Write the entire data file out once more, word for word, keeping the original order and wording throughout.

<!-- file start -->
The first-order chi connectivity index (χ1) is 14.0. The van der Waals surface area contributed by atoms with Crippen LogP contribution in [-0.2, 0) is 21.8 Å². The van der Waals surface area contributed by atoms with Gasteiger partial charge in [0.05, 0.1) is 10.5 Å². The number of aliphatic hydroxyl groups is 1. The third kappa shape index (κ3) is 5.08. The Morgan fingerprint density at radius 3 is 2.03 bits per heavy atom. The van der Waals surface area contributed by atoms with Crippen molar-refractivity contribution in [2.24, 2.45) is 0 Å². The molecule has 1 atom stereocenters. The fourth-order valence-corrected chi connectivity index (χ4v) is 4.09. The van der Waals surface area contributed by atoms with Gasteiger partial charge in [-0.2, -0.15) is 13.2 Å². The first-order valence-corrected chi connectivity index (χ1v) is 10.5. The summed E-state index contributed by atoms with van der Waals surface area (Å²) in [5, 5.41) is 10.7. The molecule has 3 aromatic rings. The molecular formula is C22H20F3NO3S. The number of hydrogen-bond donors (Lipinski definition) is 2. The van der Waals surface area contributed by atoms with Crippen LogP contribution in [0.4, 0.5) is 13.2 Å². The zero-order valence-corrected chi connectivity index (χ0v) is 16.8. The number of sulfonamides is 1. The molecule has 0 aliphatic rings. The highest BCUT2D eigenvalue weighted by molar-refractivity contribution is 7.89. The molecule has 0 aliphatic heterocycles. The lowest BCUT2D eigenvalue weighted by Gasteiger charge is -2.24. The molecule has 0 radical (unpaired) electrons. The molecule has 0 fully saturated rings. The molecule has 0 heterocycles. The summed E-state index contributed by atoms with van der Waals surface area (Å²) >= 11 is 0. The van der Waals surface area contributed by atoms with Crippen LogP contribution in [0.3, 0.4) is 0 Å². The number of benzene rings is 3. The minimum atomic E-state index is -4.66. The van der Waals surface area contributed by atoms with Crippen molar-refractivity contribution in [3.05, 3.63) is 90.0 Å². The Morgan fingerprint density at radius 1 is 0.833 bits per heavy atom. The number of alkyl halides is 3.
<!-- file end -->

The first-order chi connectivity index (χ1) is 14.0. The van der Waals surface area contributed by atoms with Crippen LogP contribution in [-0.2, 0) is 21.8 Å². The van der Waals surface area contributed by atoms with Gasteiger partial charge in [0.05, 0.1) is 10.5 Å². The number of aliphatic hydroxyl groups is 1. The third kappa shape index (κ3) is 5.08. The Morgan fingerprint density at radius 3 is 2.03 bits per heavy atom. The van der Waals surface area contributed by atoms with Crippen molar-refractivity contribution in [2.24, 2.45) is 0 Å². The molecule has 1 atom stereocenters. The fourth-order valence-corrected chi connectivity index (χ4v) is 4.09. The van der Waals surface area contributed by atoms with Gasteiger partial charge in [-0.2, -0.15) is 13.2 Å². The first-order valence-corrected chi connectivity index (χ1v) is 10.5. The summed E-state index contributed by atoms with van der Waals surface area (Å²) in [5, 5.41) is 10.7. The molecule has 3 aromatic rings. The molecular formula is C22H20F3NO3S. The number of hydrogen-bond donors (Lipinski definition) is 2. The van der Waals surface area contributed by atoms with Crippen LogP contribution in [0.4, 0.5) is 13.2 Å². The zero-order valence-corrected chi connectivity index (χ0v) is 16.8. The number of sulfonamides is 1. The molecule has 0 aliphatic rings. The highest BCUT2D eigenvalue weighted by molar-refractivity contribution is 7.89. The molecule has 0 aliphatic heterocycles. The lowest BCUT2D eigenvalue weighted by Gasteiger charge is -2.24. The molecule has 0 radical (unpaired) electrons. The molecule has 0 fully saturated rings. The molecule has 0 heterocycles. The summed E-state index contributed by atoms with van der Waals surface area (Å²) >= 11 is 0. The van der Waals surface area contributed by atoms with Crippen LogP contribution in [0.3, 0.4) is 0 Å². The number of benzene rings is 3. The minimum atomic E-state index is -4.66. The van der Waals surface area contributed by atoms with Crippen molar-refractivity contribution in [3.05, 3.63) is 90.0 Å². The Morgan fingerprint density at radius 1 is 0.833 bits per heavy atom. The number of alkyl halides is 3.